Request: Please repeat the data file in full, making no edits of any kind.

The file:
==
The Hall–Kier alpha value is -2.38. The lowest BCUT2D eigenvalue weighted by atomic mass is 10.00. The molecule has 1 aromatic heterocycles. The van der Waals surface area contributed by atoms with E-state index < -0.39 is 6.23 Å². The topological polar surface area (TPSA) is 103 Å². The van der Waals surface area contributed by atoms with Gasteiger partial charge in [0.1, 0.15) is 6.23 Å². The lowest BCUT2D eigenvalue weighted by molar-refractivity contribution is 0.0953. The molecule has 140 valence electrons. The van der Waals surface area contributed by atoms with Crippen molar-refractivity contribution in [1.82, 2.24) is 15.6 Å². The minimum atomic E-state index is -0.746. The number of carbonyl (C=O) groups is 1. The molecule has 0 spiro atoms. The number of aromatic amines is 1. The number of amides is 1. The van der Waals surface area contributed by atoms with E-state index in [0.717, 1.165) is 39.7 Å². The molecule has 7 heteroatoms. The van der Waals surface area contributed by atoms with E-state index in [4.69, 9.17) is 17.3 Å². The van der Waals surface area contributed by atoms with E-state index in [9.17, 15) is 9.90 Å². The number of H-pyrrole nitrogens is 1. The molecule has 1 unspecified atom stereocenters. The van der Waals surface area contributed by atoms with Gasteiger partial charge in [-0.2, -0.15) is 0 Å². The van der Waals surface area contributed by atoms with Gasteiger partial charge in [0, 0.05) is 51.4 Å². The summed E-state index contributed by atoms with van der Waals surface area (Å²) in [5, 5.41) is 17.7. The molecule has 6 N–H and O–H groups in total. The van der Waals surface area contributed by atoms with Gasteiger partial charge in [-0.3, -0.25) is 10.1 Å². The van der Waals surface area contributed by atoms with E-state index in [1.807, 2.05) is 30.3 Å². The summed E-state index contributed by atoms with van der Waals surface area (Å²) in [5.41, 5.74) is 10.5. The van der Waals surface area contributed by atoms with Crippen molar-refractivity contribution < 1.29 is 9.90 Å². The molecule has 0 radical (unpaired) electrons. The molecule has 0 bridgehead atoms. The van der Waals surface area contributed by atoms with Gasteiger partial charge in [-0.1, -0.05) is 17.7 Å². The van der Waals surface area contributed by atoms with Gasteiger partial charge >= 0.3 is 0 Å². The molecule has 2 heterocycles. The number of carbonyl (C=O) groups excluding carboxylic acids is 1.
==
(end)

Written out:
The Hall–Kier alpha value is -2.38. The lowest BCUT2D eigenvalue weighted by atomic mass is 10.00. The molecule has 1 aromatic heterocycles. The van der Waals surface area contributed by atoms with E-state index < -0.39 is 6.23 Å². The topological polar surface area (TPSA) is 103 Å². The van der Waals surface area contributed by atoms with Gasteiger partial charge in [0.1, 0.15) is 6.23 Å². The lowest BCUT2D eigenvalue weighted by molar-refractivity contribution is 0.0953. The molecule has 140 valence electrons. The van der Waals surface area contributed by atoms with Crippen molar-refractivity contribution in [1.82, 2.24) is 15.6 Å². The minimum atomic E-state index is -0.746. The number of carbonyl (C=O) groups is 1. The molecule has 0 spiro atoms. The number of aromatic amines is 1. The number of amides is 1. The van der Waals surface area contributed by atoms with E-state index in [0.717, 1.165) is 39.7 Å². The molecule has 7 heteroatoms. The van der Waals surface area contributed by atoms with E-state index in [4.69, 9.17) is 17.3 Å². The van der Waals surface area contributed by atoms with E-state index in [9.17, 15) is 9.90 Å². The number of H-pyrrole nitrogens is 1. The molecule has 1 unspecified atom stereocenters. The van der Waals surface area contributed by atoms with Gasteiger partial charge in [-0.2, -0.15) is 0 Å². The van der Waals surface area contributed by atoms with Gasteiger partial charge in [0, 0.05) is 51.4 Å². The summed E-state index contributed by atoms with van der Waals surface area (Å²) in [5, 5.41) is 17.7. The molecule has 6 N–H and O–H groups in total. The van der Waals surface area contributed by atoms with Gasteiger partial charge in [-0.3, -0.25) is 10.1 Å². The van der Waals surface area contributed by atoms with E-state index in [1.807, 2.05) is 30.3 Å². The summed E-state index contributed by atoms with van der Waals surface area (Å²) in [5.41, 5.74) is 10.5. The van der Waals surface area contributed by atoms with Crippen molar-refractivity contribution < 1.29 is 9.90 Å². The molecule has 0 radical (unpaired) electrons. The molecule has 0 bridgehead atoms. The van der Waals surface area contributed by atoms with Gasteiger partial charge in [-0.1, -0.05) is 17.7 Å². The van der Waals surface area contributed by atoms with Gasteiger partial charge >= 0.3 is 0 Å². The molecule has 2 heterocycles. The number of carbonyl (C=O) groups excluding carboxylic acids is 1.